Entering the back room of café Le Cagibi on a Tuesday evening is like stepping into a Narnia of sorts. In the warmly lit, inviting space, the audience leans forward to watch as a woman extracts different pitches from a futuristic-looking machine, while another musician coaxes new and foreign sounds from a saxophone. This is Mardi Spaghetti, the brainchild of curatorial quartet Josh Zubot, Philippe Lauzier, Pierre-Yves Martel, and Gordon Allen. All talented improvisational musicians themselves, the event’s curators seek to foster a comfortable, inspiring space in which different forms of improv music can find a home to grow and be shared with the local community.
Since this weekly improvisational music series began in March 2008, it has attracted close to 200 musicians to Cagibi’s stage. “A guy can show up with his guitar case one evening and end up playing the next week,” says Allen. Apart from the incredible local talent that Montreal has to offer, Mardi Spaghetti has also welcomed a number of musicians from far-flung locales like Norway and Mexico. The event’s participants play a diverse variety of music, ranging from jazz, noise, new music, and rock to sound art, dance, and more. Any and all musicians are encouraged to participate, with no restrictions in regard to musical training backgrounds, as long as they are interested in the spirit of improvisation. In this way, Mardi Spaghetti serves as a unifying forum for Montreal’s up-and-coming improv community, allowing musicians to interact and create music with one another. At Mardi Spaghetti, participants are given the opportunity to experiment and grow, to recreate traditional structures in music, and to surprise both themselves and fellow performers.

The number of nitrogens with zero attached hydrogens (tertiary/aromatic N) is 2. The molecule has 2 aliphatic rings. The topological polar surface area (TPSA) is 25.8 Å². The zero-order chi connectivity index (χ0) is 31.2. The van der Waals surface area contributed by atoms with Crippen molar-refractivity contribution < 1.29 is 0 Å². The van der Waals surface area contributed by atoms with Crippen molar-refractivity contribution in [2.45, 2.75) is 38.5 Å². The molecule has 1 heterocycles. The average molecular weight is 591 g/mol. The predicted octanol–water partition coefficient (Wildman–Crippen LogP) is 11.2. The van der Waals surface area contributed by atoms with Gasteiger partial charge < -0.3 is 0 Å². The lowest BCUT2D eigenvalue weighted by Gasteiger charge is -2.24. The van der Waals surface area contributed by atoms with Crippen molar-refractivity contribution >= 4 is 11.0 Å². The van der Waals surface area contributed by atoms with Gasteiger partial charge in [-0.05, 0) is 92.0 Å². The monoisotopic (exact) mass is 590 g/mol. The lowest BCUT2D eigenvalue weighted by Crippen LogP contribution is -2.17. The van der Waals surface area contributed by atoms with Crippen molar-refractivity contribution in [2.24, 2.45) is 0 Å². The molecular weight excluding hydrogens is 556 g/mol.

To beginners who have yet to explore improv music, Allen, a trumpet player, offers no clear definition of the form. Instead, he takes a moment to sip tea from a chipped Barbie mug, and says finally, with a hint of mystery, “Just come to Cagibi on Tuesday and find out for yourself.”
“Go more than once,” Martel advises newcomers. “Give it more than one chance.” Each week features a different set of performers, speaking different languages and with varying backgrounds, so that if one week isn’t quite your scene, visiting the next ensures that you’ll see something else completely new and distinctive.
Even the future ambitions of this weekly series take on an improvisational character. All of Mardi Spaghetti’s creators simply wish to “keep it going,” and ideally to become a regular fixture on Tuesday evenings.
So this Tuesday, get over the hump of the week with some good company and live music that literally has never been heard before. After all, Zubot says with a laugh, “Everybody likes spaghetti, right?”